Who’s attacking Net Neutrality?
Big phone and cable companies and their lobbyists filed suit almost as soon as the Net Neutrality rules were adopted. Free Press jumped in and helped argue the case defending the FCC — and on June 14, 2016, a federal appeals court upheld the open-internet protections in all respects. However, the ISPS are still trying to challenge these rules in court.
Meanwhile, industry-funded Net Neutrality opponents in Congress have done everything they can to dismantle or undermine the rules. Legislators have introduced numerous deceptive bills and attached damaging riders to must-pass government-funding bills.
What did the government do about net neutrality?
The FCC in 2015 approved rules, on a party-line vote, that made sure cable and phone companies don't manipulate traffic. With them in place, a provider such as Comcast can't charge Netflix for a faster path to its customers, or block it or slow it down.
The net neutrality rules gave the FCC power to go after companies for business practices that weren't explicitly banned as well. For example, the Obama FCC said that "zero rating" practices by AT&T violated net neutrality. The telecom giant exempted its own video app from cellphone data caps, which would save some consumers money, and said video rivals could pay for the same treatment. Pai's FCC spiked the effort to go after AT&T, even before it began rolling out a plan to undo the net neutrality rules entirely.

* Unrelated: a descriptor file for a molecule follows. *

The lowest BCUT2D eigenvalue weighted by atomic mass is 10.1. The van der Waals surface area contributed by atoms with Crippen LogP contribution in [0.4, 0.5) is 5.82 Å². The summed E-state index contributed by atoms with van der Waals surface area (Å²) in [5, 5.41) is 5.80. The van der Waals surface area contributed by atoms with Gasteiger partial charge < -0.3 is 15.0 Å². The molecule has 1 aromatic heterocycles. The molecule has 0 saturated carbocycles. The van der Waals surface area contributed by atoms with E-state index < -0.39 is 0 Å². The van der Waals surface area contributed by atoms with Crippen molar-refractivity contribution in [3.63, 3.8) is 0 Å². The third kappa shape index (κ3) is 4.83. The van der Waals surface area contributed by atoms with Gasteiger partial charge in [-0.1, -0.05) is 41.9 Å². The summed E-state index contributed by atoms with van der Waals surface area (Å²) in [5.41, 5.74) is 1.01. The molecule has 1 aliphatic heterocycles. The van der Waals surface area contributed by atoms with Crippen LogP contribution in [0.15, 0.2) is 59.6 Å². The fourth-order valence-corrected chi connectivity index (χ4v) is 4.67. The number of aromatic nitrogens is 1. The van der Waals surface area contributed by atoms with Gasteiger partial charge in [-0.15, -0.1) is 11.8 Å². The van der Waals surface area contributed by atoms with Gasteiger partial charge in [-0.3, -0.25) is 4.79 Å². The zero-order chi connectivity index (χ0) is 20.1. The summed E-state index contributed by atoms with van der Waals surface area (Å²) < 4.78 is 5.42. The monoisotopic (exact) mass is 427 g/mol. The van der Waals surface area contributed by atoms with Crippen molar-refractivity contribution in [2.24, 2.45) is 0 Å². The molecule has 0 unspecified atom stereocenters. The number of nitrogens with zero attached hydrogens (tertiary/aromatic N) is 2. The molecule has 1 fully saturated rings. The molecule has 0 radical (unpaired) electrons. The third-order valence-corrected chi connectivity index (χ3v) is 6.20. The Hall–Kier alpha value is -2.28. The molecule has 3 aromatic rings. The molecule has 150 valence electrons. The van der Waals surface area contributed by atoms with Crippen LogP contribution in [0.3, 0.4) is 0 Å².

A federal appeals court upheld the rules in 2016 after broadband providers sued.
FCC chairman sets out to scrap 'net neutrality'
Pai distributed his alternative plan to other FCC commissioners Tuesday in preparation for a Dec. 14 vote. Pai promised to release his entire proposal Wednesday. Although the FCC's two Democrats said they will oppose the proposal, the repeal is likely to prevail as Republicans dominate 3-2. The vote for net neutrality in 2015 was also along party lines, but Democrats dominated then.
Equal treatment for all web traffic has been a fundamental principle of the internet since its creation but companies have increasingly put their thumb on the scales of access. AT&T, for example, doesn't count use of its streaming service DirecTV Now against wireless data caps, potentially making it seem cheaper to its cellphone customers than rival TV services. Rivals would have to pay AT&T for that privilege.